The debt of Mackenzie to Rousseau is, undeniably, more substantial. It is, however, a debt purely of sentiment, of the humanitarian feelings which Rousseau did more than any man to spread abroad through Europe. From the nature of the case, these feelings could not fail to make their way, sooner or later, into the novel. They had done so already in Sterne, and, by anticipation, even in Richardson; nor can it have been an accident that, in the preface to The Man of Feeling, Mackenzie should have placed himself behind the shield of Richardson and Rousseau; though he certainly goes far to destroy the force of the appeal by tacking on the name of Marmontel. For, in spite of their title, the Contes Moraux of that writer belong to a wholly different order.
In his next book, The Man of the World (1773), Mackenzie returned to the same theme, but from the other side. This time, he has taken the precaution to provide himself with a villain, the nominal hero of the story; and the villain, in a long career of intrigue and seduction, brings a plot in his train. The plot may not be specially good; but, after the disconnected episodes of The Man of Feeling, it is an untold relief to have any plot at all. This is the one new element of importance. In all else, The Man of the World moves in the same circle as The Man of Feeling. The influence of Rousseau may, perhaps, be still more strongly marked, and beyond doubt is so in one passage, which exalts the virtues of the Cherokee over the corruptions of Europe with a fervour clearly inspired by the second Discourse and the Letter to Philopolis. But, even this outbreak might be met by an attack on our east Indian conquests, which is to be found in the earlier novel, and which reveals the same train of thought and feeling.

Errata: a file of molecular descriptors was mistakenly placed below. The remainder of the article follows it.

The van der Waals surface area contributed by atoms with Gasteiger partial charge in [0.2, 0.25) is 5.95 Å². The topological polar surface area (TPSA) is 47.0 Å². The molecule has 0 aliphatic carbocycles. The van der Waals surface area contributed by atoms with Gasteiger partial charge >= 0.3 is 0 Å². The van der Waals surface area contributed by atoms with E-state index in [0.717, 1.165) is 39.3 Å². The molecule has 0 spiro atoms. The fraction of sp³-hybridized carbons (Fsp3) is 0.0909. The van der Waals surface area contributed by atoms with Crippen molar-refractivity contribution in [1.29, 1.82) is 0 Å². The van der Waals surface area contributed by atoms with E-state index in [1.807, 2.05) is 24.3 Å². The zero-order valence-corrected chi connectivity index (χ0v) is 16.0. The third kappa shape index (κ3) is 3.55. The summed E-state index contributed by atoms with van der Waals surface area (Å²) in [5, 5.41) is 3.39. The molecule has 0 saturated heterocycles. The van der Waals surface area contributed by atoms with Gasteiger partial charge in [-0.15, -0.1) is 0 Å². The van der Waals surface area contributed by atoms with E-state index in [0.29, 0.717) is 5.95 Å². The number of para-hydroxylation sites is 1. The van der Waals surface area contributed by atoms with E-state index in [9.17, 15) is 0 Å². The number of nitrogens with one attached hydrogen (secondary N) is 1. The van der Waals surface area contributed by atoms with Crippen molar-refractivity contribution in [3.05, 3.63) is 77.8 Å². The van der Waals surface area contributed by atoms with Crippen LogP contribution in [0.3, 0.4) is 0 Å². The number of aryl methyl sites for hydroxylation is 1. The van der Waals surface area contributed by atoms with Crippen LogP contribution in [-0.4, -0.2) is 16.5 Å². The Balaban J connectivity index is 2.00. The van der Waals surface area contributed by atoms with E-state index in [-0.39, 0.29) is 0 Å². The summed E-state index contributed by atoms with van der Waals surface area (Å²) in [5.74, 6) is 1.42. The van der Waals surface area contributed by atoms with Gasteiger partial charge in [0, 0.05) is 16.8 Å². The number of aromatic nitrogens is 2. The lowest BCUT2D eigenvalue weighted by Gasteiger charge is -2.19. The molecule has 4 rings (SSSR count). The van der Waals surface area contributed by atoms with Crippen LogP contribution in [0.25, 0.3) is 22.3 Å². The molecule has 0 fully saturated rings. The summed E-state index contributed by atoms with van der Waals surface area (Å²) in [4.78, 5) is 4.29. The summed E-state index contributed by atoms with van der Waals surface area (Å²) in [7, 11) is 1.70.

Mackenzie’s last and best book, Julia de Roubigné (1777), strikes a wholly different vein and places him in the straight line of descent from Richardson. The work is planned on a much smaller scale; the intrigue is far simpler, and less elaborately prepared. But it is, none the less, the direct offspring of Clarissa, and one of the very few tragedies to be found in the early stages of the English novel. In scale and general treatment, Julia may, perhaps, have owed something to certain French models: to La Princesse de Clèves, and, still more, to Manon Lescaut. But, when all allowance has been made for this, the star of Richardson—and that, in the letter form as well as in the tragic substance—still remains in the ascendant. Still, whatever Mackenzie might write, he was still for the men of his own day the man of feeling and nothing else. And it was as the man of feeling that he was known to the younger generation, Scott and others, who looked up to him as a venerable oracle of the past. Such are the curious freaks of literary reputation.